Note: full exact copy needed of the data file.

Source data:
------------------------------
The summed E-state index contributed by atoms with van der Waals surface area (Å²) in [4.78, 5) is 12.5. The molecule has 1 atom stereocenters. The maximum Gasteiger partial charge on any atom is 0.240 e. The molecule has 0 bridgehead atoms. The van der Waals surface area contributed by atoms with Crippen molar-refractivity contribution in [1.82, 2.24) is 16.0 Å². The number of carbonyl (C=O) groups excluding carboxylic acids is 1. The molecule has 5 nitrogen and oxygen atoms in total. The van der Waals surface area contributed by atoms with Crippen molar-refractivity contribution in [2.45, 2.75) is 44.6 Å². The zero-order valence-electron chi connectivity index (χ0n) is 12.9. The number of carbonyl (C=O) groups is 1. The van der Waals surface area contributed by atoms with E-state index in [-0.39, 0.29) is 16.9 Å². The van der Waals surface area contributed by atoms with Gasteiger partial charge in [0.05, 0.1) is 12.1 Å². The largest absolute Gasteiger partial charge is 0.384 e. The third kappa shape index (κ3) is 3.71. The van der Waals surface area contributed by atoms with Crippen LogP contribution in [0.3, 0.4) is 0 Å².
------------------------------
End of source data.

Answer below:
The summed E-state index contributed by atoms with van der Waals surface area (Å²) in [4.78, 5) is 12.5. The molecule has 1 atom stereocenters. The maximum Gasteiger partial charge on any atom is 0.240 e. The molecule has 0 bridgehead atoms. The van der Waals surface area contributed by atoms with Crippen molar-refractivity contribution in [1.82, 2.24) is 16.0 Å². The number of carbonyl (C=O) groups excluding carboxylic acids is 1. The molecule has 5 nitrogen and oxygen atoms in total. The van der Waals surface area contributed by atoms with Crippen molar-refractivity contribution in [2.45, 2.75) is 44.6 Å². The zero-order valence-electron chi connectivity index (χ0n) is 12.9. The number of carbonyl (C=O) groups is 1. The van der Waals surface area contributed by atoms with E-state index in [-0.39, 0.29) is 16.9 Å². The van der Waals surface area contributed by atoms with Gasteiger partial charge in [0.05, 0.1) is 12.1 Å². The largest absolute Gasteiger partial charge is 0.384 e. The third kappa shape index (κ3) is 3.71. The van der Waals surface area contributed by atoms with Crippen LogP contribution in [0.3, 0.4) is 0 Å².